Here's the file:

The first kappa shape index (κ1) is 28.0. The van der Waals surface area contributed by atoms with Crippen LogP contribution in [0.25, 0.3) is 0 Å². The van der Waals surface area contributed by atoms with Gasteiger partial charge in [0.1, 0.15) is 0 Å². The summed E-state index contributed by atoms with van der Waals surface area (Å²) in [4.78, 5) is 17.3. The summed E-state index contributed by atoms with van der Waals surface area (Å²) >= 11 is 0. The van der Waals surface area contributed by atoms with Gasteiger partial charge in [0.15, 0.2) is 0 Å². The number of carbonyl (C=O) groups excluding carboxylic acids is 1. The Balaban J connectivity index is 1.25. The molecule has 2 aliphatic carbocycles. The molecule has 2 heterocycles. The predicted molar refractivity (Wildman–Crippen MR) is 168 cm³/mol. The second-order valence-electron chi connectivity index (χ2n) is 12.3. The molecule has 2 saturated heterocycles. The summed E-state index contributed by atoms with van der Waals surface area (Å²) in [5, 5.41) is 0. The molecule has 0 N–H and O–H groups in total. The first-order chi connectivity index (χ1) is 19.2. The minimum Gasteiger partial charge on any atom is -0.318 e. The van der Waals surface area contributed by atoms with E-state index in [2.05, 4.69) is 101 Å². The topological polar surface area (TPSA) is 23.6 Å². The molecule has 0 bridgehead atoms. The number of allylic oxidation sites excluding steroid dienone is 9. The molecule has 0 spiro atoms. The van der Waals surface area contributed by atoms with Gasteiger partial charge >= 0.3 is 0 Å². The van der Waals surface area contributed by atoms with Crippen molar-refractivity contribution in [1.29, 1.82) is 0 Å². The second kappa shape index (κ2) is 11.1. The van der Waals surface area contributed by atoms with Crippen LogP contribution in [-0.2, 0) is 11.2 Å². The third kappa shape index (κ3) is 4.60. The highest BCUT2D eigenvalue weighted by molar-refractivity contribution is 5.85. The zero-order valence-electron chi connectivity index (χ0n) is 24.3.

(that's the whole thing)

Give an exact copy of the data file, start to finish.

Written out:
The first kappa shape index (κ1) is 28.0. The van der Waals surface area contributed by atoms with Crippen LogP contribution in [0.25, 0.3) is 0 Å². The van der Waals surface area contributed by atoms with Gasteiger partial charge in [0.1, 0.15) is 0 Å². The summed E-state index contributed by atoms with van der Waals surface area (Å²) in [4.78, 5) is 17.3. The summed E-state index contributed by atoms with van der Waals surface area (Å²) >= 11 is 0. The van der Waals surface area contributed by atoms with Gasteiger partial charge in [0.15, 0.2) is 0 Å². The number of carbonyl (C=O) groups excluding carboxylic acids is 1. The Balaban J connectivity index is 1.25. The molecule has 2 aliphatic carbocycles. The molecule has 2 heterocycles. The predicted molar refractivity (Wildman–Crippen MR) is 168 cm³/mol. The second-order valence-electron chi connectivity index (χ2n) is 12.3. The molecule has 2 saturated heterocycles. The summed E-state index contributed by atoms with van der Waals surface area (Å²) in [5, 5.41) is 0. The molecule has 0 N–H and O–H groups in total. The first-order chi connectivity index (χ1) is 19.2. The minimum Gasteiger partial charge on any atom is -0.318 e. The van der Waals surface area contributed by atoms with E-state index in [2.05, 4.69) is 101 Å². The topological polar surface area (TPSA) is 23.6 Å². The molecule has 0 bridgehead atoms. The number of allylic oxidation sites excluding steroid dienone is 9. The molecule has 0 spiro atoms. The van der Waals surface area contributed by atoms with Gasteiger partial charge >= 0.3 is 0 Å². The van der Waals surface area contributed by atoms with Crippen molar-refractivity contribution in [1.29, 1.82) is 0 Å². The second kappa shape index (κ2) is 11.1. The van der Waals surface area contributed by atoms with Crippen LogP contribution in [-0.2, 0) is 11.2 Å². The third kappa shape index (κ3) is 4.60. The highest BCUT2D eigenvalue weighted by molar-refractivity contribution is 5.85. The zero-order valence-electron chi connectivity index (χ0n) is 24.3.